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Winter 2002

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Well connected

     Back when he was a freshman, says Michael Gittelman ’02, “I waited a month to get my computer hooked into the network.”

From his dorm room, Mike Gittelman ’02 coordinates computer networking in all of Skidmore’s residence halls.

     Like all good problem-solvers, he decided to become part of the solution. The following year, Gittelman joined ResNet, the campus residence-hall network that provides high-speed connections linking all residence hall rooms with campus network services (Scribner Library’s online catalog, campus news groups, and instructional software), e-mail, and the World Wide Web. Since last year, the network connection has been free to Skidmore students, the vast majority of whom bring their own computers to campus.

     “ResNet isn’t a place,” says Gittelman, who as ResNet administrator now manages a team of ten resident computing consultants (RCCs), the front-line support system for residential network connections. “You can’t go to ResNet. We come to you.” Indeed: even a midnight house call is not out of the question.

     The bulk of the team’s work comes in September, when new students need to get their laptops and PCs connected, and there is a second wave at the beginning of spring semester for new and returning students. After that the team focuses more on the public computers around campus, troubleshooting hardware and software problems.

     Gittelman’s responsibilities include hiring RCCs, coordinating assignments, training, and liaison with the college’s telecommunications office. Training is a big challenge, he says, since “we’re not a technical school. We keep up on technology, but we don’t tend to have students who are technically minded.” A few RCCs are computer science majors, but others are majoring in art, music, or, like Gittelman, business. Regardless of major, all new RCC recruits are put through a two-day ResNet “boot camp” in late August.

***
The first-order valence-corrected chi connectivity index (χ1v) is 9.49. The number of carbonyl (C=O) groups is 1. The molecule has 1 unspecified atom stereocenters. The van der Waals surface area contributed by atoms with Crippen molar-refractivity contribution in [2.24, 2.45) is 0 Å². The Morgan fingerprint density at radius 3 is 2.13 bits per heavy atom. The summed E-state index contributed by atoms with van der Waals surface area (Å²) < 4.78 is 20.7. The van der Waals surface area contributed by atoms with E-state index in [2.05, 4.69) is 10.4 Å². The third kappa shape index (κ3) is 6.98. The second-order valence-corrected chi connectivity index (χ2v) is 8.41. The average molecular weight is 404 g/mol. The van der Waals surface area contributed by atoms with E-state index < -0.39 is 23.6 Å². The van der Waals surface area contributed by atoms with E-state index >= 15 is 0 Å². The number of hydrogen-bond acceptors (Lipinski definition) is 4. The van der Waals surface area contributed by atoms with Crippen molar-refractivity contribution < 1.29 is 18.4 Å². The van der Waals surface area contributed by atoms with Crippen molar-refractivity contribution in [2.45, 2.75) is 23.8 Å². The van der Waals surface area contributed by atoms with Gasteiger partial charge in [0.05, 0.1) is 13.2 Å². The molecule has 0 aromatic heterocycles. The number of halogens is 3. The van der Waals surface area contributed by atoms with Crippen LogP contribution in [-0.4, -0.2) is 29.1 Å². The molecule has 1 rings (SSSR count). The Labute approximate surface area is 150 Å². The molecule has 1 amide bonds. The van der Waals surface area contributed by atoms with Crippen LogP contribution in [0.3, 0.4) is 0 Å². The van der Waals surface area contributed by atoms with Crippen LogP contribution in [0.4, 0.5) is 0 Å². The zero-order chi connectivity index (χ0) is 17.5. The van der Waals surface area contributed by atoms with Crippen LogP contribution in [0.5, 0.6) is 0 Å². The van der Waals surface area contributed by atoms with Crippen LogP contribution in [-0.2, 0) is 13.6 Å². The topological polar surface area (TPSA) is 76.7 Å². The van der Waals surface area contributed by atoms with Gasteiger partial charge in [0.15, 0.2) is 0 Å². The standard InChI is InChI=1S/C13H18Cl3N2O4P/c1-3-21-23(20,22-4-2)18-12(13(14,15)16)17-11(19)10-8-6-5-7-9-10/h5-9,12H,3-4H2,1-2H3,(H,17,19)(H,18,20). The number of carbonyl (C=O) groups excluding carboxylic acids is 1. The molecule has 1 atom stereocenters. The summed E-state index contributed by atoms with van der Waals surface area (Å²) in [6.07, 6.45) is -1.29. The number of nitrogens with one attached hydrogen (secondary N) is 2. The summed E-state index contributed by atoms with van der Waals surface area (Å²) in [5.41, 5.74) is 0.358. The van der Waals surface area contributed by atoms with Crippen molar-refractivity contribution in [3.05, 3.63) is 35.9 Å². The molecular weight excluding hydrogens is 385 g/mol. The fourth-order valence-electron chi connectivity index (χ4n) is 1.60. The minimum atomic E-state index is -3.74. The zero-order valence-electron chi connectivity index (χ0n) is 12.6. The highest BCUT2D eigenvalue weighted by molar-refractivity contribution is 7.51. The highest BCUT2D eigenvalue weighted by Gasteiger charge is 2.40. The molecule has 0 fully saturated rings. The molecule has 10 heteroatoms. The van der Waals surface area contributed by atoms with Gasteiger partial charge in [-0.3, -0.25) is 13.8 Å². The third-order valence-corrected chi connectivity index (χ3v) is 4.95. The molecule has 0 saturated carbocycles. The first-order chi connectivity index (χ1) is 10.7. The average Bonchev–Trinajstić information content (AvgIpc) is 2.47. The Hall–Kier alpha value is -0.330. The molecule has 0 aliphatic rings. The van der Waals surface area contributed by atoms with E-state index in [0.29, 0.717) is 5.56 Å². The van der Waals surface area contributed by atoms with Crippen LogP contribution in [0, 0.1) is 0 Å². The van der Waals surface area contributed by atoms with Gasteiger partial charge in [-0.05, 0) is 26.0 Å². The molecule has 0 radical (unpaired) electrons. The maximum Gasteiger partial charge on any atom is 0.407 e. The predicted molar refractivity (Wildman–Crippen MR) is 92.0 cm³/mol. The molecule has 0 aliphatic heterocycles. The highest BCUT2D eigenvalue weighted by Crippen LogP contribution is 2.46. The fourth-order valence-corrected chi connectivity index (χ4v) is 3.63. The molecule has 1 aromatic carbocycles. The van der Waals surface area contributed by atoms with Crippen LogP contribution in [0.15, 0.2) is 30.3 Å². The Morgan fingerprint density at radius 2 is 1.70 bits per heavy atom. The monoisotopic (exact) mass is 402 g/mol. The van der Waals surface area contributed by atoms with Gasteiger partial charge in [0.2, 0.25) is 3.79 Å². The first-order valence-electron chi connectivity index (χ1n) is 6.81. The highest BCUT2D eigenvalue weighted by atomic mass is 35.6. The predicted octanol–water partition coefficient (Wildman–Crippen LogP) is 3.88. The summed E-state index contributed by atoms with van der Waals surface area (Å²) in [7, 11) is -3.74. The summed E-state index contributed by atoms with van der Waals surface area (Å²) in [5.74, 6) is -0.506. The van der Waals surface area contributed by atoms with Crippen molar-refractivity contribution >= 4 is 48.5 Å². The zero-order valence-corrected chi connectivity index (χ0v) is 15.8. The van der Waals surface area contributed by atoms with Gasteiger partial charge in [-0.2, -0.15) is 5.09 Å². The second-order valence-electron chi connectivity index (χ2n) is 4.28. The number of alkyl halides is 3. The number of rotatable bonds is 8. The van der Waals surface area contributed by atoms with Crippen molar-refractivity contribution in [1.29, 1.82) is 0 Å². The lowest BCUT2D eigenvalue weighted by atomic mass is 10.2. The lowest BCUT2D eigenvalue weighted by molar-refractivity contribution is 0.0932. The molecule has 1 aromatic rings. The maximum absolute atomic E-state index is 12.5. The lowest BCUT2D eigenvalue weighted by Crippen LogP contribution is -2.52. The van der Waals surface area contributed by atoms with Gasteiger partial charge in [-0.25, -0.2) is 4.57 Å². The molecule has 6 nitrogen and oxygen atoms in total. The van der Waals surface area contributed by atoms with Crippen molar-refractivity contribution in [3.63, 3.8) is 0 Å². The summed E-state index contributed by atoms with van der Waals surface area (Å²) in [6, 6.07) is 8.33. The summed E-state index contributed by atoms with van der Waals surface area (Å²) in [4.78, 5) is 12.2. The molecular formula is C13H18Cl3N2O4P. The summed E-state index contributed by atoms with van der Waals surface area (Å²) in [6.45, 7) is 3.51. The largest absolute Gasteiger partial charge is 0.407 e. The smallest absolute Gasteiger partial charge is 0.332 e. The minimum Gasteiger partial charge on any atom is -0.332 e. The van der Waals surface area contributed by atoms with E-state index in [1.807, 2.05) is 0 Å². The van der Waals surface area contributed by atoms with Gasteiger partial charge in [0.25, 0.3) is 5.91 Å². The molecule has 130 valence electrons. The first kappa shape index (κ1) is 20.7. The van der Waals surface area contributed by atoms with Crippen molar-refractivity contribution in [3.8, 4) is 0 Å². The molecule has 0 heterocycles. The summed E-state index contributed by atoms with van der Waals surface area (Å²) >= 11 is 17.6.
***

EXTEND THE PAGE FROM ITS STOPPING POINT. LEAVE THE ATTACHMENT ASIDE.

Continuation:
Not surprisingly, ResNet’s operations (almost completely student-run) are organized over the network. Gittelman communicates with his team via e-mail, routing service requests including those forwarded by the central “help desk” run by Skidmore’s information-technology services staff. “They don’t go to student rooms,” Gittelman says, “but we do. We’re responsible for student machines.” And, he adds, “Students are extremely grateful for our help. Most are very accommodating.”

     As well they should be. ResNet quietly and efficiently makes sure everyone gets connected and stays connected. Success is perhaps best measured by the system’s lack of problems. “If we’re doing our jobs right,” says Gittelman, “people don’t know we exist.” —KG


© 2001 Skidmore College